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Odaa OromooKonso People Protests the tyranny of  fascist TPLF Ethiopia's regime, 8 March 2016

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Ethiopia’s clampdown on dissent tests ethnic federal structure


Protests sparked by the arrest of Konso leader Kala Gezahegn underlined growing tensions between Ethiopia’s central government and many ethnic populations


 

BY William Davison, The Guardian,  Global development,  8 April 2016

 

 

Kala Gezahegn, the leader of the Konso people, addresses a crowd
Kala Gezahegn, the traditional leader of Ethiopia’s Konso people.
Kala Gezahegn, the leader of the Konso people, addresses a crowd. His arrest highlighted growing tensions in Ethiopia between state power and ethnic groups’ desire for autonomy. Photograph: Courtesy of Kasaye Soka


 

Nothing seemed amiss when an Ethiopian government vehicle arrived to collect the traditional leader of the Konso people for a meeting in March. But instead of being taken to discuss his community’s requests for more autonomy, Kala Gezahegn was arrested.

Kala’s detention marked a low point in fraught relations between the Konso in southern Ethiopia and the regional authorities in the state capital, Hawassa. Five years ago, the Konso lost their right to self-govern, and growing tensions since then mirror discontent in other parts of Ethiopia.

The 1995 constitution in Africa’s second most populous country allows different ethnic groups to self-govern and protects their languages and culture under a system called ethnic federalism. The largest ethnicities – such as the approximately 35 million-strong Oromo – have their own regional states, while some smaller groups administer zones within regions, as the Konso effectively used to do.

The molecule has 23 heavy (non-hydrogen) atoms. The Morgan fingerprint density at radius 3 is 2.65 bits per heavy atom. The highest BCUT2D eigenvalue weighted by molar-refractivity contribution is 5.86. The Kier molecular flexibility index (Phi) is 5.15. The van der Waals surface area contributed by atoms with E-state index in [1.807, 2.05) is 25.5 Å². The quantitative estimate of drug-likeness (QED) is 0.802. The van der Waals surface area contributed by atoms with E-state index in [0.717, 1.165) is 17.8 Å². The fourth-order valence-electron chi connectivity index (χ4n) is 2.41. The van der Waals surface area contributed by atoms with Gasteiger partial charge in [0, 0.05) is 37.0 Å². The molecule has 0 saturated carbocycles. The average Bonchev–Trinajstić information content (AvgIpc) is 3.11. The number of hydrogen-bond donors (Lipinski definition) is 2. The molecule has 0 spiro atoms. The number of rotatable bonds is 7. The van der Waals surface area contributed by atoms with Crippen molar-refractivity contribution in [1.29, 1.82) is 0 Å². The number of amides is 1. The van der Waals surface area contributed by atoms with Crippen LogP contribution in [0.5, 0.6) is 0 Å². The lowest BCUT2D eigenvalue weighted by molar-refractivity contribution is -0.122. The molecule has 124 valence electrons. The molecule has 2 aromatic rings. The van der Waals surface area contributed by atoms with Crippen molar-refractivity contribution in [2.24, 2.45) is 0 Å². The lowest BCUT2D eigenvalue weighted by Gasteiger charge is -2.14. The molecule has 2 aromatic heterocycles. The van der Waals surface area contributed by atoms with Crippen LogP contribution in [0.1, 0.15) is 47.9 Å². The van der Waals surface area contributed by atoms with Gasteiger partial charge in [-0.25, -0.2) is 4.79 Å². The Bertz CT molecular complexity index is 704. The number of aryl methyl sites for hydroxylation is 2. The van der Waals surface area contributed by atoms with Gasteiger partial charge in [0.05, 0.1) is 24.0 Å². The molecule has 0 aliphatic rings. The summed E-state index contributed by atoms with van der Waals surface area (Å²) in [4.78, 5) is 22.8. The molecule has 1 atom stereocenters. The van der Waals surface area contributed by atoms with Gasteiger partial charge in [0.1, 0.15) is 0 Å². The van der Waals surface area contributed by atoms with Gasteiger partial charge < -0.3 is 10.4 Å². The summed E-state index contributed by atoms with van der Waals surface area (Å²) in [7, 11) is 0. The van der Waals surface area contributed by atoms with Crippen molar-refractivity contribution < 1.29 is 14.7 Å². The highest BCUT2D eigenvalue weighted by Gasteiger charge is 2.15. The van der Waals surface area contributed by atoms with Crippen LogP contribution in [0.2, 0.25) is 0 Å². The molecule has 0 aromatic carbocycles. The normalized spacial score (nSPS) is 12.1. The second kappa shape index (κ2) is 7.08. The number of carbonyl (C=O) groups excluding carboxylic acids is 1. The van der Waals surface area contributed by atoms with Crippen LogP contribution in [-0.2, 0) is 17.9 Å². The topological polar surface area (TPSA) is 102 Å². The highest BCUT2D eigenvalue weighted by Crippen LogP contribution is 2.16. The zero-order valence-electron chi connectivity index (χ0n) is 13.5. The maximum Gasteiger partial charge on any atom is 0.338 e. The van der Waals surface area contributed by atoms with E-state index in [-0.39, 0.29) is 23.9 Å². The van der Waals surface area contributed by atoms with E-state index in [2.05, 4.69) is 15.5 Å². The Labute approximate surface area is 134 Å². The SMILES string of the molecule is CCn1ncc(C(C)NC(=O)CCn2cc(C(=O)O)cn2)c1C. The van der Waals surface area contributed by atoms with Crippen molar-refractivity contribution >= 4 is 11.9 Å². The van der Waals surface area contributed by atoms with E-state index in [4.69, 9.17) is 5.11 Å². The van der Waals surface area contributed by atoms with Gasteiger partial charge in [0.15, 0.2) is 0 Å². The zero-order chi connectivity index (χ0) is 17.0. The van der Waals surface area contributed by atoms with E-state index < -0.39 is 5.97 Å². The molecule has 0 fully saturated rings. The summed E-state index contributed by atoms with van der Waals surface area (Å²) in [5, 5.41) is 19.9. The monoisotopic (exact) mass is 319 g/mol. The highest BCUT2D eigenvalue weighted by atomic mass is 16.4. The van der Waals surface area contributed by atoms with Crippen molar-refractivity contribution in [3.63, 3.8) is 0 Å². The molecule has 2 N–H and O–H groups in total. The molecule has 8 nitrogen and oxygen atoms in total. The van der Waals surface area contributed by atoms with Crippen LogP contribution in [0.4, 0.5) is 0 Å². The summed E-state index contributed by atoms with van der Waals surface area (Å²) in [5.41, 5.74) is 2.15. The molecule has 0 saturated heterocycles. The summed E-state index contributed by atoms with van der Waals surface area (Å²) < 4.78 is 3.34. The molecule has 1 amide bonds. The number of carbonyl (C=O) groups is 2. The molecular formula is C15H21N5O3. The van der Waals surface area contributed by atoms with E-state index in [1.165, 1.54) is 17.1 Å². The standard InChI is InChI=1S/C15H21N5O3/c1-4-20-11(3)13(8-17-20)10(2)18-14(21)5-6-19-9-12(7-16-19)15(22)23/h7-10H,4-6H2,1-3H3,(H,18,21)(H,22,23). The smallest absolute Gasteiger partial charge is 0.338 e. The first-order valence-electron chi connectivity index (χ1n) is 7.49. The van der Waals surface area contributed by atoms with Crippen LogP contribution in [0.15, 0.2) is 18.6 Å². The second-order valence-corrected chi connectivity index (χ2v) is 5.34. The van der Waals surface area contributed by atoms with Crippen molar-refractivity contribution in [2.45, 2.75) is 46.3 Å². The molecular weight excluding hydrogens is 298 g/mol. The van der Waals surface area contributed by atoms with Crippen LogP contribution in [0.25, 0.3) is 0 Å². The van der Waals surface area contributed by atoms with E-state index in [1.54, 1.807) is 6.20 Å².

Many of Ethiopia’s ethnic identities, which number more than 80, were suppressed during the imperial and national-socialist eras that preceded the federal system.

What happened in Konso followed demonstrations and killings by security forces in Oromia, the most populous region. A rights group says 266 people have been killed since mid-November during protests over injustice and marginalisation.

Demonstrations were sparked by a government plan to integrate the development of Addis Ababa and surrounding areas of Oromia. After fierce opposition from the Oromo, that scheme was shelved in January, but protests have continued, fuelled by anger over alleged killings, beatings and arrests.